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Vegetables in a kitchen

Incorporating more fruits and vegetables into a diet is a great way for people to reduce their calorie intake. Fruits and vegetables, ideally those that contain the highest amounts of potassium, vitamins A and C, and a host of phytochemicals that enhance immune functions, are good alternatives to processed foods.

Plan Ahead

People should think ahead of time about how to add more fruits and vegetables when they are planning snacks, meals, and desserts. There are several convenient ways that people can add more fruits and vegetables to their diets. People should surround themselves with these nutritious foods in the forms they like the most. This may come by adding a favorite apple variety to the lunch box or adding an additional vegetable pizza toppings at dinner.

While fresh fruits and vegetables are good choices, frozen and canned options are good, convenient choices too. However, canned vegetables are less desirable because of their high sodium content. To counteract this, some of the sodium can be rinsed off the vegetables before cooking. Always read the nutrition label to see how many milligrams of sodium are in one serving. People should aim to consume less than 2300 milligrams of sodium per day. When canned fruits are the only option, use products in natural juices or water rather than syrup, which contains added sugar.

What Foods to Add

When adding vegetables, try to select options that are packed with important nutrients. An excellent nutritional option are green, leafy vegetables. Instead of choosing the nutritionally lacking iceberg lettuce in salads, opt for greener salads with spinach, kale, and romaine lettuce. Other nutrient-rich vegetable selections include red, yellow, and green bell peppers. All of these are readily available at supermarkets. Nutritionists continue to identify a growing number of other foods that optimize health and reduce the risk of chronic, often life-threatening disease.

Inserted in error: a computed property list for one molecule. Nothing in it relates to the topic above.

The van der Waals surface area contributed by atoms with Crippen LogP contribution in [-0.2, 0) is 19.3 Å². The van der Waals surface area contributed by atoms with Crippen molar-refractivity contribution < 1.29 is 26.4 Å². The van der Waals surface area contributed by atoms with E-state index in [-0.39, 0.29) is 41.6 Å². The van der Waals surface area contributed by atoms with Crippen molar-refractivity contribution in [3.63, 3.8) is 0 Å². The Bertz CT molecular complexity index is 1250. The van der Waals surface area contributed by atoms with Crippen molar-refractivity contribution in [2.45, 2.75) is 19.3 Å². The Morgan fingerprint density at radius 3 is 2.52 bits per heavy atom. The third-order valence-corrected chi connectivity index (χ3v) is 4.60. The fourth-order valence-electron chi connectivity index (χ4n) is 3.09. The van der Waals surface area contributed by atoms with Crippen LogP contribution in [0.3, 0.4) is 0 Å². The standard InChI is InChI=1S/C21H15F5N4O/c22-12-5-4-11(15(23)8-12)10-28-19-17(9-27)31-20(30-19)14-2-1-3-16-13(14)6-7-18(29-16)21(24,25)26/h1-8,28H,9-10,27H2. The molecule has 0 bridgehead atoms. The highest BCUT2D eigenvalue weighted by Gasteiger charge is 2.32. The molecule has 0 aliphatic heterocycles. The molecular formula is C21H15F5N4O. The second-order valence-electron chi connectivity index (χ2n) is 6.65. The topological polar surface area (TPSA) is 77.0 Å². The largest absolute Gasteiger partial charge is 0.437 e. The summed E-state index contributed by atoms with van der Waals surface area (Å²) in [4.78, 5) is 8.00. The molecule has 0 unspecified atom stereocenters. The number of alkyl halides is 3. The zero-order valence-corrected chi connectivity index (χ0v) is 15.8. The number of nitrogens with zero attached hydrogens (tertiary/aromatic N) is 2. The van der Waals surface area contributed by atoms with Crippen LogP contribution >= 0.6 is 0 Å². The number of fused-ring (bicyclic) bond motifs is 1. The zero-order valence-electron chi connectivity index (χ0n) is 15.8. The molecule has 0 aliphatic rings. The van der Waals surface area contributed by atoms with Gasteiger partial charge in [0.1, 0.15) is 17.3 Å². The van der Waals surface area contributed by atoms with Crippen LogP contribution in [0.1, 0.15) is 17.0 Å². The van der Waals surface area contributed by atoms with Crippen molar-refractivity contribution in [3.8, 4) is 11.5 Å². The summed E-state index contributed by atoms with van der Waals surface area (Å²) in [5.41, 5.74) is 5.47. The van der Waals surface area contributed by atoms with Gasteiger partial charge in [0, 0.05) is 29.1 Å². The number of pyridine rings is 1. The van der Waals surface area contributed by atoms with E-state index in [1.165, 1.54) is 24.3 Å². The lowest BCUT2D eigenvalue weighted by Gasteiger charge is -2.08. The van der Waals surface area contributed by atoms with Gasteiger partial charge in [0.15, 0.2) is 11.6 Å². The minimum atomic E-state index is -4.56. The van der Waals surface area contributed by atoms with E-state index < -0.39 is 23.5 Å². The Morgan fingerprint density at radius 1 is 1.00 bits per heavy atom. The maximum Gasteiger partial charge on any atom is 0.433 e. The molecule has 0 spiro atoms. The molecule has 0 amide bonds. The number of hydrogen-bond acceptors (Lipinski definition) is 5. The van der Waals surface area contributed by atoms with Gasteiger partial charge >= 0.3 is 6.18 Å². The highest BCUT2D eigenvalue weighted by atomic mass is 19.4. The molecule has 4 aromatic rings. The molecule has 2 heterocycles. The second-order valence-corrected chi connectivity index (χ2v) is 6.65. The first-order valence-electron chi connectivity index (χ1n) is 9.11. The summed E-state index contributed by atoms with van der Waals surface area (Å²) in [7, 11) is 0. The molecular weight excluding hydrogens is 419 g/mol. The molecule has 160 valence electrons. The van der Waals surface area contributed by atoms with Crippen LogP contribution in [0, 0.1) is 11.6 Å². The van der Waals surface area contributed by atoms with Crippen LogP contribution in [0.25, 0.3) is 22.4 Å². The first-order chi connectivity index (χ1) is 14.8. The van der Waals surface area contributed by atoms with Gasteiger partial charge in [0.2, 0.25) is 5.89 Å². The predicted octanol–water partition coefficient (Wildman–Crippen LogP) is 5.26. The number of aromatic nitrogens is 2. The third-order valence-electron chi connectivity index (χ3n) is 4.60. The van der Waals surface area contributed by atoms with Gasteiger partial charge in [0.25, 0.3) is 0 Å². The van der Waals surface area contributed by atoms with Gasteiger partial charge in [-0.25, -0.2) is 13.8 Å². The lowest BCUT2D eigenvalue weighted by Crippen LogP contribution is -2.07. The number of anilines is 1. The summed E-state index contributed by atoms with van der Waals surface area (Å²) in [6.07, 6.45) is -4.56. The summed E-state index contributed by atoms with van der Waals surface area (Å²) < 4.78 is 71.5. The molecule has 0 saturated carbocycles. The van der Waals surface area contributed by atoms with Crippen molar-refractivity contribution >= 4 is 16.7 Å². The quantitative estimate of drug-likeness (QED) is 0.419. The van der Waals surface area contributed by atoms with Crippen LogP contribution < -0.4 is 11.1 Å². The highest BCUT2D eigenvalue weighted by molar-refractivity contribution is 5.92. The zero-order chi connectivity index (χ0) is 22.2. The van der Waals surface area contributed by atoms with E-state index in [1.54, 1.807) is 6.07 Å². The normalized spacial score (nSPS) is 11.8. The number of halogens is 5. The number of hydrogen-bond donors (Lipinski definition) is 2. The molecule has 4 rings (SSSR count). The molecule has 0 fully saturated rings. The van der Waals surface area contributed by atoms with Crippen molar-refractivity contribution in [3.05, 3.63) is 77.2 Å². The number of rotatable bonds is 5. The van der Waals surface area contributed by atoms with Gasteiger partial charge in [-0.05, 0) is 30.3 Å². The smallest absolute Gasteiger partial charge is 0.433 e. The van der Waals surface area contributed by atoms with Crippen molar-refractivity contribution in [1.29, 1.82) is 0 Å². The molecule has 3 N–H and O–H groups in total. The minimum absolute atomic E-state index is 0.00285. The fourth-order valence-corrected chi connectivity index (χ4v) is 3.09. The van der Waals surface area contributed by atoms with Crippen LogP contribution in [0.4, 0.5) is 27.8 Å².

The following are examples of foods rich in healthy benefits and readily available in most grocery stores:

  • Beets. A rich source of folate and presumed cancer fighter.
  • Cabbage. Abundant in sulforaphane believed to enhance cancer-fighting properties.
  • Canned pumpkin. Rich in fiber and immune-boosting vitamin A.
  • Cinnamon. Possibly beneficial for maintaining healthy blood pressure and blood glucose.
  • Dried plums. Prunes by another name and a treasure trove of antioxidants.
  • Frozen blueberries. Loaded with antioxidants and believed to enhance memory.
  • Pomegranates. Also, potentially effective in supporting healthy blood pressure and loaded in antioxidants.
  • Pumpkin seeds. Loaded with magnesium and presumed to promote heart health and longevity.
  • Salmon. Rich in omega-3 fatty acids, iron, magnesium, phosphorus, and several other minerals.
  • Swiss chard. A green leafy vegetable chock-full of eye-protecting carotenoids.
  • Turmeric. Contains anti-inflammatory and cancer-fighting properties.

Other good nutritional sources are the cabbage family of vegetables—kale, broccoli, cauliflower, and Brussels sprouts. These are rich in phytonutrients that help lower inflammation. Wheat germ found in whole wheat products is another nutritious food option readily available in a concentrate that can be added to cereals, casseroles, and other foods.

Another good food choice is nuts including almonds, walnuts, peanuts, and pecans. Remember, while nuts are rich in healthy monounsaturated fats, they are high in calories. A few traditionally Southern foods worth considering are sweet potatoes, watermelon, and collard greens. If prepared in a healthy way, these foods can be excellent additions to a nutritious diet.

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